Director: Gary Ross
Writers: Gary Ross, Suzanne Collins (screenplay and novel), and Billy Ray
Cast: Jennifer Lawrence, Josh Hutcherson, Stanley Tucci, Woody Harrelson, Lenny Kravitz, and Liam Hemsworth
Rated: PG-13 (teen violence)
IMDb/trailer | Official move site
I’ve reviewed the insanely popular book The Hunger Games in both written and video form. The video review still continues to be one of the most viewed on YouTube and is one of my most viewed videos. That just says something about how a story can have so much of an impact. The film version of the first book of the series was sure to be a success with an already astounding fan base, so I was quite eager to check it out. Luckily, I was able to get press access to an early screening of this one (yay me!), which made it all the more exciting.
The film is directed by Gary Ross, which was a surprising choice for me. He’s most known for films like Seabiscuit and Pleasantville, so I was unsure how he’d handle such an over-the-top production that the material called for. He ended up being a fine choice however, as the book’s fantastical futuristic and post-apocalyptic world was translated perfectly onto the screen. The writing is also done by Ross, with the book’s author Suzanne Collins and Billy Ray contributing to the screenplay. The follows very closely to the book, which was certainly a wise choice in order to not upset the already huge group of book fans that were guaranteed to purchase a ticket.
The Hunger Games follows 12 districts which formerly made up North America, now known as Panem. Panem is run by a totalitarian government known as the Capitol. Each year the Capitol reminds the citizens of their control by holding the Hunger Games, a fight-to-the-death survival competition featuring a boy and girl chosen at random from each district. The concept may sound similar, as the idea has been done in many other books and movies, however The Hunger Games still does manage to be unique enough to hold its own. There have been constant comparisons to other certain titles, however I find such comparisons pointless as the characters and world Collins created are original and interesting.
The story centers on 16 year old Katniss Everdeen (Jennifer Lawrence) of the rustic and impoverished District 12. During the Reaping, or selection ceremony for the tributes that will represent the district in the games, Katniss’ younger sister Prim (Willow Shields) gets chosen. Without a second thought, Katniss throws herself forward and volunteers to take Prim’s place. The boy chosen is Peeta Mellark (Josh Hutcherson), and shortly after the two head towards the Capitol for their training where they are introduced to a world unlike anything they have seen in their village.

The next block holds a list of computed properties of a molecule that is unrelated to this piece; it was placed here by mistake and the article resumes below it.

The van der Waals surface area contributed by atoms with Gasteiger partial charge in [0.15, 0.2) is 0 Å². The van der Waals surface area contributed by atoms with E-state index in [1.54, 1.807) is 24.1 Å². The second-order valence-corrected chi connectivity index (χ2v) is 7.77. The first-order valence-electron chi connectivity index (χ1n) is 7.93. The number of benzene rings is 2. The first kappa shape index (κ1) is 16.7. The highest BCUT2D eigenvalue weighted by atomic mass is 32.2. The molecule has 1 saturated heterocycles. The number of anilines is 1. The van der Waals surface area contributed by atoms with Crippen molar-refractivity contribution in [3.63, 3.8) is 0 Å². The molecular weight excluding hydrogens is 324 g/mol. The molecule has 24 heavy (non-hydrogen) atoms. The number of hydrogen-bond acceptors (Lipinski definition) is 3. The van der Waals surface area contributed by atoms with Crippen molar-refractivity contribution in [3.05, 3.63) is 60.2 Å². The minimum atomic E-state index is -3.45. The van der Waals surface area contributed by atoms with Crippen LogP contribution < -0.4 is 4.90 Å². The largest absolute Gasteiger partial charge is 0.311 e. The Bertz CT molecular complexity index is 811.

The Capitol was where most of my worries about the film adaptation existed. The futuristic world called for technology that doesn’t exist and wild clothing and hairdos (and skindos), which I wasn’t sure if they’d be able to match my imagination’s interpretation. However I was pleasantly surprised at the film’s ability to capture the book’s descriptions nearly perfectly. Not that I deny the ability of the talented individuals that have churned out some breathtaking effects and designs over the past several years, but it’s tough I think for a film to match what most people picture when reading the book. In this case, I think they nailed it.
Once the games actually kick off, the excitement doesn’t let up. For fans of survival adventure movies such as myself, the film is a treat. There’s an excellent display of survival techniques and tactical scenarios. While the film does don a PG-13 rating, there is also a surprising amount of violence involved. The story, after all, does involve kids killing kids, but the film is impressively able to pull of some of the more gruesome scenes without exploiting the gore and carnage. The action scenes are adrenaline-filled, which is good but could also give some viewers motion sickness. The camera work is fast, moving right along at the pace of the action. I liked the style at times, but the shaky cam also did hinder the detail of some of the combat scenes.
The pacing of the film also works both in favor of and against the movie. At over 2 hours long, it feels much shorter. Because of this, however, many scenes that in the book were very emotional and significant seemed very much rushed past in the film, placing more attention to the action. I understand there’s a lot of ground to cover with the story, and in order to keep it to one part they had to do a bit of cramming, but a few pivotal scenes were either ignored or barely touched on which was a disappointment.
Being highly impressed with Lawrence in Winter’s Bone, I knew she would tackle the role of Katniss with ease and she certainly did. I’m not usually too impressed with Josh Hutcherson, but I felt he did well as Peeta. The rest of the cast was just perfect, from Woody Harrelson as the drunken mentor Haymitch, to the always impressive Stanley Tucci as Caesar Flickerman. The colorful characters were represented well, and I felt like the actors really brought each one to life.
The film overall is a great example of a book adaptation done well. There may have been a few things I would have liked to have seen, but it captures a huge amount of detail in a relatively short time that seems to go by without notice. With the Games’ impressive arena, full of manipulated nature and engineered animals, combined with a perfect cast and action that never lets up once it gets started, I can imagine without having read the book there really wouldn’t be a lot to be unimpressed with. While the books may be popular with the female teen audience, due to its empowering heroine, this is a matured teen survival adventure flick that adults of both sexes can enjoy.